The clear winners here are Hillshire Brands' shareholders. They will receive a huge premium for their shares. In fact, Tyson's $63-per-share offer is approximately 88% higher than Hillshire's share price at the start of the year.
A disturbing trend among corporate mergers is that there seems to be no price the acquiring company isn't willing to pay. After a bidding war with Pilgrim's Pride (NASDAQ:PPC), Tyson's buyout of Hillshire Brands seems to be an act of desperation rather than a sound business decision. On the other hand, it's a great day to be a Hillshire Brands shareholder.
Good fit strategically, financially not so much
It's certainly true that Tyson merging with Hillshire Brands makes sense from an operational perspective. Both companies hold similar product offerings, and together they will become a much larger entity with several well-known brands. As Tyson's size and scale increases as a result of absorbing Hillshire Brands, so will its competitive advantage. Tyson was already the largest meat processor in the United States and will now be even bigger.
Tyson's stable of meat products will be supplemented nicely by Hillshire's lineup of Jimmy Dean sausages and Ball Park hot dogs. In a conference call, Tyson's Chief Executive Officer Donnie Smith said, "Great brands like Hillshire, Jimmy Dean[,] and Ball Park just don't come available very often."
While that may be true, it's also true that many companies would make themselves available if the price tag were high enough. Pilgrim's Pride had offered $45 per share but wouldn't match Tyson. It determined it would not have been in its own shareholders' best interest. Considering how much Tyson is about to pay, Pilgrim's Pride shareholders should breathe a sigh of relief.
Including debt, Tyson's deal for Hillshire clocks in at $7.7 billion. The offer pegs an $8.55 billion valuation on Hillshire Brands.
At that valuation, Tyson is paying almost 35 times trailing earnings for Hillshire, a company that isn't generating much growth. Hillshire's sales actually declined in the most recent fiscal year and rose just 2% the year before that. In fact, Hillshire's sales actually fell over the five-year period of fiscal 2009 to 2013.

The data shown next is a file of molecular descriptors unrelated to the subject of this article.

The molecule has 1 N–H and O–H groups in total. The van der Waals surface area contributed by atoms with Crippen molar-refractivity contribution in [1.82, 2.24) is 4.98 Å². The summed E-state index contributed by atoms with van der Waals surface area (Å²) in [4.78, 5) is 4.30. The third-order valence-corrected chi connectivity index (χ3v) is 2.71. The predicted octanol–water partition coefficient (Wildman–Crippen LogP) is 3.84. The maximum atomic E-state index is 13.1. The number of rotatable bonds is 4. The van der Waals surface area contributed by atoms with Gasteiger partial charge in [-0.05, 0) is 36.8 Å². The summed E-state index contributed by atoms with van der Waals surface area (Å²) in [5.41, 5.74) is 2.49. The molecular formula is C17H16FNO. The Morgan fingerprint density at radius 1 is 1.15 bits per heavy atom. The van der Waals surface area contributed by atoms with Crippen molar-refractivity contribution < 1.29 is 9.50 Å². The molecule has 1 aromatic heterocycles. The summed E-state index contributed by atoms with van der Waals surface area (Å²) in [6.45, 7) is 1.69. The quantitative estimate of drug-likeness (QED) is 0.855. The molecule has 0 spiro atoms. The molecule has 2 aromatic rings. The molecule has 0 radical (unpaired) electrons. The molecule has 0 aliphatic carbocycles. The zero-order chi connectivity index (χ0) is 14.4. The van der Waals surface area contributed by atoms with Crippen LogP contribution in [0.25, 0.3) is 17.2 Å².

Justification is not all it's cracked up to be
Tyson's rationale for the deal should be concerning for its investors. According to Reuters, in a call with reporters, the CEO stated, "We want to buy this business for what it can become, not just for what it is now." That sentiment seems more appropriate coming from a technology company acquiring a high-growth start-up. It's not something you'd expect to hear from two meat companies getting together.
After all, there really doesn't seem to be very exciting growth potential, unless people suddenly start eating a huge amount of sausages and hot dogs, which doesn't seem likely. At its takeover valuation, Hillshire provides an earnings yield of just 2.8%, just slightly above the yield on the 10-year U.S. Treasury bond. As investors, it's customary to demand a risk premium to justify the higher risk of buying an individual company. It's not readily clear that Tyson is getting much of a margin of safety at such a lofty price.
Shares of Tyson fell 6.5% on the day of the announcement and another 4% the day after, which implies how little confidence investors have in the decision to acquire Hillshire Brands.
To be fair, Hillshire is a profitable company with several popular brands. Its products will fit well into Tyson's existing portfolio. There's little doubt the deal makes sense from a strategic perspective.
But financially speaking, it's an entirely different story. The simple fact that the food industry in the U.S. is fairly saturated is evident in Hillshire Brands' unimpressive growth profile. There simply doesn't seem to be enough potential for future growth to justify what a high price Tyson is paying.